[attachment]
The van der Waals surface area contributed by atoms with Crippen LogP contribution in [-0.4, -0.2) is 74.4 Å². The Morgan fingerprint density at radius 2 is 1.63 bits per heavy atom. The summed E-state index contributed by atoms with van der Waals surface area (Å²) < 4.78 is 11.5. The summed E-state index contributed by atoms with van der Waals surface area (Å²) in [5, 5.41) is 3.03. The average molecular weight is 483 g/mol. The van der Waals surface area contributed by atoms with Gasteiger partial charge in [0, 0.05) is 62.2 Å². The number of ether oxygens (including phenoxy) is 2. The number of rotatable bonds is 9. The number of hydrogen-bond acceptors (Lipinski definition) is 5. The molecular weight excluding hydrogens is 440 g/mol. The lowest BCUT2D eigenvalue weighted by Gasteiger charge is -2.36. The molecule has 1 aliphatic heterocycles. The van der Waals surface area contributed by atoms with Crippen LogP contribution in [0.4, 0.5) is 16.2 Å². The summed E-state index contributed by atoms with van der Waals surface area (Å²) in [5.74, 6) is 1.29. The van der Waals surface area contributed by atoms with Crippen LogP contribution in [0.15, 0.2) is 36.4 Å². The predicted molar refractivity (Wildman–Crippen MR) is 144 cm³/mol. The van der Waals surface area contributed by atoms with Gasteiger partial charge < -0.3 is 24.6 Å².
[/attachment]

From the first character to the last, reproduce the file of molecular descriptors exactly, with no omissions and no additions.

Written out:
The van der Waals surface area contributed by atoms with Crippen LogP contribution in [-0.4, -0.2) is 74.4 Å². The Morgan fingerprint density at radius 2 is 1.63 bits per heavy atom. The summed E-state index contributed by atoms with van der Waals surface area (Å²) < 4.78 is 11.5. The summed E-state index contributed by atoms with van der Waals surface area (Å²) in [5, 5.41) is 3.03. The average molecular weight is 483 g/mol. The van der Waals surface area contributed by atoms with Gasteiger partial charge in [0, 0.05) is 62.2 Å². The number of ether oxygens (including phenoxy) is 2. The number of rotatable bonds is 9. The number of hydrogen-bond acceptors (Lipinski definition) is 5. The molecular weight excluding hydrogens is 440 g/mol. The lowest BCUT2D eigenvalue weighted by Gasteiger charge is -2.36. The molecule has 1 aliphatic heterocycles. The van der Waals surface area contributed by atoms with Crippen LogP contribution in [0.4, 0.5) is 16.2 Å². The summed E-state index contributed by atoms with van der Waals surface area (Å²) in [5.74, 6) is 1.29. The van der Waals surface area contributed by atoms with Crippen LogP contribution in [0.15, 0.2) is 36.4 Å². The predicted molar refractivity (Wildman–Crippen MR) is 144 cm³/mol. The van der Waals surface area contributed by atoms with Gasteiger partial charge < -0.3 is 24.6 Å².